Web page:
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GTO Poker Tips on Check-raising

Here’s a video highlight from my recent poker tips twitch stream where I dig into some check-raising tips for approximating GTO poker (without having to get too advanced).

More GTO Poker Tips Discussed in Video

When deciding whether or not to check-raise bluff, you should look for certain types of flop textures and hands that help you maximize your fold equity on the flop as well as the turn.

For example, you want to be raising with hands that will make your opponent fold hands that dominate you. In this particular video, I check-raise Q8 knowing that my opponent could easily be folding AQ and KQ on the flop to my check-raise.

Another good reason to check-raise flops is if you have a lot of turn cards that will allow you to continue bluffing. Gutshots are nice of course because they can turn open-ended straight draws or “double-gutters”. Also, backdoor flush draws can improve to a flush draw.

One more consideration is that ideally you want to structure your raising range such that just about any card that comes on the turn fits with some portion of your check-raising range. This makes you very dangerous to play against, when your opponent can’t really feel safe on any turn card. There’s always a chance you’re going to continue betting, and when you do, you often have it!

Of course some cards are going to be better for your opponent and his range. When this happens, you have to slow down, possibly dropping all bluffs.

Overall, using this technique moves us in the direction of proper balanced play which in turn gets us closer to approximating GTO poker.

Eventually you should learn the more advanced elements of GTO such as the use of Alpha and 1-Alpha, but if you’re just learning then I suggest a better approach. Find some better players that you trust, and emulate their style. This way you can feel more confident that you’re making the right plays, even if you haven’t fully grasped the theory behind them yet.

If you’re really interested in this GTO stuff, and would like to learn more, check out this strategy article I wrote recently: GTO Poker Strategy Made Easy – 3 Simple Techniques.

And as always, please do not hesitate to ask questions or offer your own advice in the comments below.

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4 Comments
  • brian- Coach @ PokerInABox
    July 29, 2015 at 5:09 pm

    hey. great video. i think having an aggressive check raising range works best when specifically vs the BTN, or CO. when opponents range is wide. something to keep in mind when trying plays like this. are you mostly trying to balance your 9Ts/bottom set with a hand like Q8s in a spot like this? presumably you’d flat top and middle set due to dryness?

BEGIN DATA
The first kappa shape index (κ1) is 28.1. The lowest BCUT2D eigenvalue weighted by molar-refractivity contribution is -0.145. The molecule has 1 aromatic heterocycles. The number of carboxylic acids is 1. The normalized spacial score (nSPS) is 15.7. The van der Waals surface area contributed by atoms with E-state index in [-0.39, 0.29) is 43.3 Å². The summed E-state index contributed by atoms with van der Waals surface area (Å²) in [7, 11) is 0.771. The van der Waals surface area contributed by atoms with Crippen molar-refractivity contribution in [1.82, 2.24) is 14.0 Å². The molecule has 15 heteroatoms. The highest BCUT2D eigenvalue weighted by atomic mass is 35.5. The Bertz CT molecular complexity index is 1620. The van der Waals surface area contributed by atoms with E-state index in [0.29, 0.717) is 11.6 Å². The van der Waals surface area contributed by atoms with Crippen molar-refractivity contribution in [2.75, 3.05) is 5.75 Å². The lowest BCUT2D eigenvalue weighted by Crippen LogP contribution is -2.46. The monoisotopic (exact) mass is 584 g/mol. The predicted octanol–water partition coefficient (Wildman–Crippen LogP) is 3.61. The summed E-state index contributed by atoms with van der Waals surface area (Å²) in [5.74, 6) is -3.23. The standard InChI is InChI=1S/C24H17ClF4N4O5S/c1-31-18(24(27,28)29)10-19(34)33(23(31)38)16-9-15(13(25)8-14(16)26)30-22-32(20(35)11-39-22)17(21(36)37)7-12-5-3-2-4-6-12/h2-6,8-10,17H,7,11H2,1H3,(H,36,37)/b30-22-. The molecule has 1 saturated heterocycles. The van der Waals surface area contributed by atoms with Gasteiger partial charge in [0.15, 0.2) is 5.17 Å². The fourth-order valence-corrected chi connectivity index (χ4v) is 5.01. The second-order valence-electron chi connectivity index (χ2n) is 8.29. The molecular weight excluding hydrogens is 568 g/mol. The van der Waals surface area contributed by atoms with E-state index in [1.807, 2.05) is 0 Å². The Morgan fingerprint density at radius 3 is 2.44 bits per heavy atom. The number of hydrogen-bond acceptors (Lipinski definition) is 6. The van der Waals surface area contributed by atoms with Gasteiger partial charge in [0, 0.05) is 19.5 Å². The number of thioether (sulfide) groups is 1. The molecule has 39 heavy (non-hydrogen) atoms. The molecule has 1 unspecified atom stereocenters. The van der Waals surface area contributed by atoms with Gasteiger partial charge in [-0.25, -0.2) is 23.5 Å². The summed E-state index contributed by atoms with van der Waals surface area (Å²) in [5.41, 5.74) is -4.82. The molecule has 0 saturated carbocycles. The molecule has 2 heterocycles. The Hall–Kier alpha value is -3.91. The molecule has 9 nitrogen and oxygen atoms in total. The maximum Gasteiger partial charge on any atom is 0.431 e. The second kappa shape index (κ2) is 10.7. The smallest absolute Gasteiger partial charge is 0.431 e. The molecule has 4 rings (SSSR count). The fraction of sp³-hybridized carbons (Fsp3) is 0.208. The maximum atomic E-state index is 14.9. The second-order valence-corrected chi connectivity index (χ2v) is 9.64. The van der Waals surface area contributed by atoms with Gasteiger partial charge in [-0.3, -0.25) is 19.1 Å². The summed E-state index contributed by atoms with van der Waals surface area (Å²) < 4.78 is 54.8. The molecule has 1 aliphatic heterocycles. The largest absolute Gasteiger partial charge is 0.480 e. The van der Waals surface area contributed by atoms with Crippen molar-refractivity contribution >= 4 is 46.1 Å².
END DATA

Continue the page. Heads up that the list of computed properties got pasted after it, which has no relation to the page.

• Mike "fooz" Gano
      July 30, 2015 at 2:43 pm

      Interesting observation about having an aggressive check-raising range when opponent is wide. By aggressive, you mean wide? If we assume it’s balanced, then I think we can have a wide check-raising range as long as we have a wide enough “nutty” range.

      Also, in this spot, I usually 3-bet TT, so I don’t have top set. 99 is closer. If I did have 99, I’d want to check-raise it. We have so many bluffs on this board that I want to find as many strong hands as I can to balance..

      • brian- Coach @ PokerInABox
        July 30, 2015 at 4:12 pm

        do you agree with making check raise sizes generally bigger than if we were raising IP? ie in this spot, making it around $22 total?
        id say our nutted hands here are 22/99/9To/9Ts
        we have a total of 15 combos after removal. I think we can have perhaps 1.5x that many bluffs in this spot.
        bluffs: Q8s(4), 78s(4), J8s(4), Q8o(12) = 24

        if we have a flatting range BB vs BTN of ~ 29% this would give us a flop check-raising range of 11.7% (39 / 332 combos, after removal)

  • Mike "fooz" Gano
    July 30, 2015 at 2:42 pm

    Interesting observation about having an aggressive check-raising range when opponent is wide. By aggressive, you mean wide? If we assume it’s balanced, then I think we can have a wide check-raising range as long as we have a wide enough “nutty” range (i.e. stronger overall range vs. our opponent).
    Also, in this spot, I usually 3-bet TT, so I don’t have top set. 99 is closer. If I did have 99, I’d want to check-raise it. We have so many bluffs on this board that I want to find as many strong hands as I can to balance.

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